A Selfie-View of Missions, And why I Don’t Take Pictures of Faces


I’ve always been fascinated by technology and “playing” with computers or electronic devices by seeing what happens when I hit certain buttons.  This used to annoy my father who wanted me to fix an electronic problem with his laptop without hitting any buttons (I couldn’t) eventually he started handing it to me and leaving the room because seeing me randomly hit buttons was too stressful and normally ten-minutes later it was fixed 🙂

Thankfully most problems mom and dad encounter now deal with cable tv’s or Roku boxes and the answer can be found in a very important document I left for them last year.

This love of playing with technology has affected my ministry in many ways, but most of all how I communicate with supporting Churches and prayer partners.  In 2009 while a missionary in Melbourne Australia my communication philosophy turned from sending email updates to using social media sites such as Facebook, Twitter, and Instagram (I still try to send at least two email updates a month).  There are three reasons for this.

  1. Social Media reaches a larger group of people
  2. It communicates on a much more regular basis, and creates a stronger relationship (your able to share the every part of ministry good, bad, and yes even the ugly sometimes)
  3. And pictures speak more powerfully than words

That last part is one of the most important reasons why I used social media…pictures speak to people.

as an illustration let me show you a picture of my breakfast from yesterday

View this post on Instagram

Thankful for the delicious fruits of Saint Vincent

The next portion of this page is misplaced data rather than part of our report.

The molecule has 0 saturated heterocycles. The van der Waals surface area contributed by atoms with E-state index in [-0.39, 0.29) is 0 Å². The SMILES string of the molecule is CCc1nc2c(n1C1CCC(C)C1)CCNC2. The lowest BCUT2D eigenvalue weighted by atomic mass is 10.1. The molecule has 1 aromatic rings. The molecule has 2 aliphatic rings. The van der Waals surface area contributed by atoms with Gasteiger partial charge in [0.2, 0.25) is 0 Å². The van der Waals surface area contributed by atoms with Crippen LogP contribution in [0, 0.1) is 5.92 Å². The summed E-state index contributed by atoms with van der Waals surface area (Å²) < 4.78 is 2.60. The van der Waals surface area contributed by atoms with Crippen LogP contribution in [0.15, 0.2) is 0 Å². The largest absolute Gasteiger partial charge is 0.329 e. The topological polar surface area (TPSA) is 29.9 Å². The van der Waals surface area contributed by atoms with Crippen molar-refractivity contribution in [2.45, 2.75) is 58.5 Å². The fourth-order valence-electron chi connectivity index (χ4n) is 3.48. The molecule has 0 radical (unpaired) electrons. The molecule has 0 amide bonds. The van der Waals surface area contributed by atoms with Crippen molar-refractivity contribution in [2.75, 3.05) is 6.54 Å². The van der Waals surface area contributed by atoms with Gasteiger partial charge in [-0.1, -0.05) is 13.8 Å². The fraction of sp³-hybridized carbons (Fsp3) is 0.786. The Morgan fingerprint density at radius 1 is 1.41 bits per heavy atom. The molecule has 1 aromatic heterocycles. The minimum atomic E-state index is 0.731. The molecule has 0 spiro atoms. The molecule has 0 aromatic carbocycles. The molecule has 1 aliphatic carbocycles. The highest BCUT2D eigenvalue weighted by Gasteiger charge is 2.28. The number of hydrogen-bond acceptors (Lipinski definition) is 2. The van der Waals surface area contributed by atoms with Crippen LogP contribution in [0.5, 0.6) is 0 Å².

A post shared by John Wilburn (@johnhwilburn) on

I know that seven likes doesn’t seem like much, but the same picture got twenty-two likes and five comments on Facebook.  That’s thirty-five total connections (including the Instagram comment) for a bowl of fruit.

The power of pictures and the technology at our fingertips (particularly those with smartphones) is a the same time an incredible blessing, and a terrible curse.

It’s REALLY easy to to fill your social-media feed with carefully edited and cropped selfies of other people, or group photos.  I personally have a rule against taking pictures of “people” and sharing them online because the focus goes from relationship development to gaining likes or comments.

And when the focus of a pictures is to get likes or comments instead of building a true relationship then missionaries are using technology for their own glory (and yes I am guilty of this ocassionally).

It’s not easy to keep away from the “selfie view of missions” but the Lord has helped me develop two important rules.

Rule Number One:  Take pictures of things, not people

When we take pictures of people it will automatically pull on peoples heart-strings and bring an emotional response.  Sometimes this is okay, but 90% of the time I don’t take pictures of faces (there is a large amount from VBS last summer, other than that one of a child reading a book).  I do this because pictures of people get likes (especially cute children) and I could easily get into the habit of sharing those kinds of pictures just to get likes.

View this post on Instagram

Coffee and a Bible story

A post shared by John Wilburn (@johnhwilburn) on

Rule Number Two:  If you do take a picture of somebody, take a picture of the back of their head.

During ministry in the States I enjoyed introducing children to “Kev the Kangaroo” and letting them sign him if they were good.  Pics of these moments were too good to pass up but there was one hard and fast rule…you don’t face the camera. 

View this post on Instagram

Kev IV came to sparks!

A post shared by John Wilburn (@johnhwilburn) on

Now this is actually difficult because children WANT you to take their picture!  Last Friday I got some kids to take mine to use as a new profile pic at the top of this post, and ended up taking five group photos of them.  Usually when taking Kev pictures I have to explain that Mr. John doesn’t want to see your face because he is sharing the picture online.

It is hard sometimes to refrain from taking pictures of people on the mission field and share them, but I almost never do it.  Not just because of the real privacy issues (especially dealing with children) but because pictures aren’t meant to be about my glory anyways.

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